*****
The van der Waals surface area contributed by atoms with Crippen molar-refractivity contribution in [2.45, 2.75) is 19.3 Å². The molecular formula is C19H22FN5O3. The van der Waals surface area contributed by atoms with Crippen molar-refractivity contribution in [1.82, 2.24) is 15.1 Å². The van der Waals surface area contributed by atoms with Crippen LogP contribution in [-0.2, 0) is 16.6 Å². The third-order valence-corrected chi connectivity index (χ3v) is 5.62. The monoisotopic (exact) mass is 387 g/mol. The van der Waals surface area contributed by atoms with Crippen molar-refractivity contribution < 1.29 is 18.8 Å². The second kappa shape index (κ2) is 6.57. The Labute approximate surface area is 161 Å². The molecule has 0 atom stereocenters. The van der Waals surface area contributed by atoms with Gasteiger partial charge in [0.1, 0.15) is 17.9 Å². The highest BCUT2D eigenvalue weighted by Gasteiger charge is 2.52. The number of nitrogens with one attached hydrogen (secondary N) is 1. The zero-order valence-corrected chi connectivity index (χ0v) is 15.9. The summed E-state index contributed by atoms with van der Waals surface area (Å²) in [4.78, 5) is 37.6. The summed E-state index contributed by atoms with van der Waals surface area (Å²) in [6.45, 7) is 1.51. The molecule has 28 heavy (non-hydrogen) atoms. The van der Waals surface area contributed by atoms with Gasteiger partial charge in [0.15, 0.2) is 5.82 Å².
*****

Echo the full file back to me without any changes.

The van der Waals surface area contributed by atoms with Crippen molar-refractivity contribution in [2.45, 2.75) is 19.3 Å². The molecular formula is C19H22FN5O3. The van der Waals surface area contributed by atoms with Crippen molar-refractivity contribution in [1.82, 2.24) is 15.1 Å². The van der Waals surface area contributed by atoms with Crippen LogP contribution in [-0.2, 0) is 16.6 Å². The third-order valence-corrected chi connectivity index (χ3v) is 5.62. The monoisotopic (exact) mass is 387 g/mol. The van der Waals surface area contributed by atoms with Crippen molar-refractivity contribution < 1.29 is 18.8 Å². The second kappa shape index (κ2) is 6.57. The Labute approximate surface area is 161 Å². The molecule has 0 atom stereocenters. The van der Waals surface area contributed by atoms with Gasteiger partial charge in [0.1, 0.15) is 17.9 Å². The highest BCUT2D eigenvalue weighted by Gasteiger charge is 2.52. The number of nitrogens with one attached hydrogen (secondary N) is 1. The zero-order valence-corrected chi connectivity index (χ0v) is 15.9. The summed E-state index contributed by atoms with van der Waals surface area (Å²) in [4.78, 5) is 37.6. The summed E-state index contributed by atoms with van der Waals surface area (Å²) in [6.45, 7) is 1.51. The molecule has 28 heavy (non-hydrogen) atoms. The van der Waals surface area contributed by atoms with Gasteiger partial charge in [0.15, 0.2) is 5.82 Å².